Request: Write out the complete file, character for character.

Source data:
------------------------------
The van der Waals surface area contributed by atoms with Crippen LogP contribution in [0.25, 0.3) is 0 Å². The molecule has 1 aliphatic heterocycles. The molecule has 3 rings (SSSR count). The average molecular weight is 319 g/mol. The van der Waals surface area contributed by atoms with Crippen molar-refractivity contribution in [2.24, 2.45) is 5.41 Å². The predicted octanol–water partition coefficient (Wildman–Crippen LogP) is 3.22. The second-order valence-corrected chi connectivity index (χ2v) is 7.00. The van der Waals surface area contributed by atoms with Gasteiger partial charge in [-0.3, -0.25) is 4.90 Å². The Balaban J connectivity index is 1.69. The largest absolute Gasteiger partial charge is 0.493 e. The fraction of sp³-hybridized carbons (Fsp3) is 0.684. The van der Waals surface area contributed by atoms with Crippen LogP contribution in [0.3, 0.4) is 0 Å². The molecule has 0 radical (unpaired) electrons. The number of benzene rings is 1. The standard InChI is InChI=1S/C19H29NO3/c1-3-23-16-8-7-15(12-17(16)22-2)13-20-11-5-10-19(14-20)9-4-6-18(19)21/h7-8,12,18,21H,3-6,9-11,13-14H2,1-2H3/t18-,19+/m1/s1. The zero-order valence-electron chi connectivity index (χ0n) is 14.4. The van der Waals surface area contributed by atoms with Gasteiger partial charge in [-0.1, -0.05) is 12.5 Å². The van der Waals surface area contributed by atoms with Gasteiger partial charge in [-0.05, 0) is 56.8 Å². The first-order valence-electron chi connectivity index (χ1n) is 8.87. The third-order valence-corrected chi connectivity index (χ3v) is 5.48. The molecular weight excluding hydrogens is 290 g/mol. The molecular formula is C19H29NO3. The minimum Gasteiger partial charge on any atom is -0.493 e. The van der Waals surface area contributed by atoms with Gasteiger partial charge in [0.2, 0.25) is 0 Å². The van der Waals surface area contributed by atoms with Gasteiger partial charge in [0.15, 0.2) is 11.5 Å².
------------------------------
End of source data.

The van der Waals surface area contributed by atoms with Crippen LogP contribution in [0.25, 0.3) is 0 Å². The molecule has 1 aliphatic heterocycles. The molecule has 3 rings (SSSR count). The average molecular weight is 319 g/mol. The van der Waals surface area contributed by atoms with Crippen molar-refractivity contribution in [2.24, 2.45) is 5.41 Å². The predicted octanol–water partition coefficient (Wildman–Crippen LogP) is 3.22. The second-order valence-corrected chi connectivity index (χ2v) is 7.00. The van der Waals surface area contributed by atoms with Gasteiger partial charge in [-0.3, -0.25) is 4.90 Å². The Balaban J connectivity index is 1.69. The largest absolute Gasteiger partial charge is 0.493 e. The fraction of sp³-hybridized carbons (Fsp3) is 0.684. The van der Waals surface area contributed by atoms with Crippen LogP contribution in [0.3, 0.4) is 0 Å². The molecule has 0 radical (unpaired) electrons. The number of benzene rings is 1. The standard InChI is InChI=1S/C19H29NO3/c1-3-23-16-8-7-15(12-17(16)22-2)13-20-11-5-10-19(14-20)9-4-6-18(19)21/h7-8,12,18,21H,3-6,9-11,13-14H2,1-2H3/t18-,19+/m1/s1. The zero-order valence-electron chi connectivity index (χ0n) is 14.4. The van der Waals surface area contributed by atoms with Gasteiger partial charge in [-0.1, -0.05) is 12.5 Å². The van der Waals surface area contributed by atoms with Gasteiger partial charge in [-0.05, 0) is 56.8 Å². The first-order valence-electron chi connectivity index (χ1n) is 8.87. The third-order valence-corrected chi connectivity index (χ3v) is 5.48. The molecular weight excluding hydrogens is 290 g/mol. The molecular formula is C19H29NO3. The minimum Gasteiger partial charge on any atom is -0.493 e. The van der Waals surface area contributed by atoms with Gasteiger partial charge in [0.2, 0.25) is 0 Å². The van der Waals surface area contributed by atoms with Gasteiger partial charge in [0.15, 0.2) is 11.5 Å².